Does the Connecticut press have a liberal bias?
Ahh ... no. We certainly feel like we get a fair shake from Connecticut media.
 

Do you think you may get more positive local press if you called it the Red Sox Institute?
Well, it depends if you’re on the eastern or western part of the state. It really goes with the Merritt Parkway. If you’re on the western side of the Merritt, you are in the New York media market, you’re more likely to read the New York Times and Wall Street Journal, and follow New York sports teams. Meanwhile, I’m a Red Sox fan for sure, and the real troubling thing is that when we get a big crowd for one of our events and they’re disappointed to see me as a speaker because they thought they were going to get Jorge Posada or Mark Teixeira instead. We get very crestfallen audiences because of that.
 

What’s tougher: Running for office or running a marathon?
I just got into the Boston marathon for next year! So I know what I’m doing for the winter—no excuses, I’ve got to train. What’s tougher? Running for office is tougher, there’s no question about it. Everyone’s a critic, lots of people are willing to say what you’re doing wrong, why should’ve won if only you had listened to them or done what they had said. Lots of people are willing to stand up and say what’s wrong, very few people are willing to stand up and do something about it. I give a lot of credit to those who are willing to commit to their community to try and improve them, even when I don’t always think their ideas are right.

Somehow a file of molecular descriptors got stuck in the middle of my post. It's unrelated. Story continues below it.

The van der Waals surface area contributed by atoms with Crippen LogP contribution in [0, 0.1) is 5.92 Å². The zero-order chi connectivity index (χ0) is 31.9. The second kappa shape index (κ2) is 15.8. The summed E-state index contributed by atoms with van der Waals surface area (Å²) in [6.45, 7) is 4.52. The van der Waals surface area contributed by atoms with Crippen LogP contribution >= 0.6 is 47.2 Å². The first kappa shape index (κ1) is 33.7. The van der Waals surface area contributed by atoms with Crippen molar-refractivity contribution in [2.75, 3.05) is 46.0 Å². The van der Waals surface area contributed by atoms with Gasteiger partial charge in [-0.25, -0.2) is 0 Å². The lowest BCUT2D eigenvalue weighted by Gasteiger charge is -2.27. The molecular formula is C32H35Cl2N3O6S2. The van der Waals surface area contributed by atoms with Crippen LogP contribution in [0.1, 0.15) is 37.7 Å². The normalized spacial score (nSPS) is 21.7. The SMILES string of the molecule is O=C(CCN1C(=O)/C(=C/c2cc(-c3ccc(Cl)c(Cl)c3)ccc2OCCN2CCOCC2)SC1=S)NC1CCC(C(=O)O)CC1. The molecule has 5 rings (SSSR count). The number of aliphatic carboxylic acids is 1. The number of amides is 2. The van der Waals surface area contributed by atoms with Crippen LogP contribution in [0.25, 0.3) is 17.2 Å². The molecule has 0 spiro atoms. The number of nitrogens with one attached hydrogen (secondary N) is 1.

If you had to run for political office, what office would you go for?
Hog reeve. You know, this is a position that we in New England used to have to round up stray livestock. It used to be an elected position in many communities because it took the trust of the people to have a good hog reeve. So if I were to be a candidate, I think that’s what I’d be.
 

Have you ever considered a run for political office?
I have, but you can sometimes have even more influence outside of elected office than you can have inside the elected office. I enjoy the policy side and the advocacy side, and often times think that I am more influential and can have more of an affect working outside of elected office than I could working inside of elected office.
 

Speaking of influence, why do you think the Tea Party isn’t more influential in Connecticut?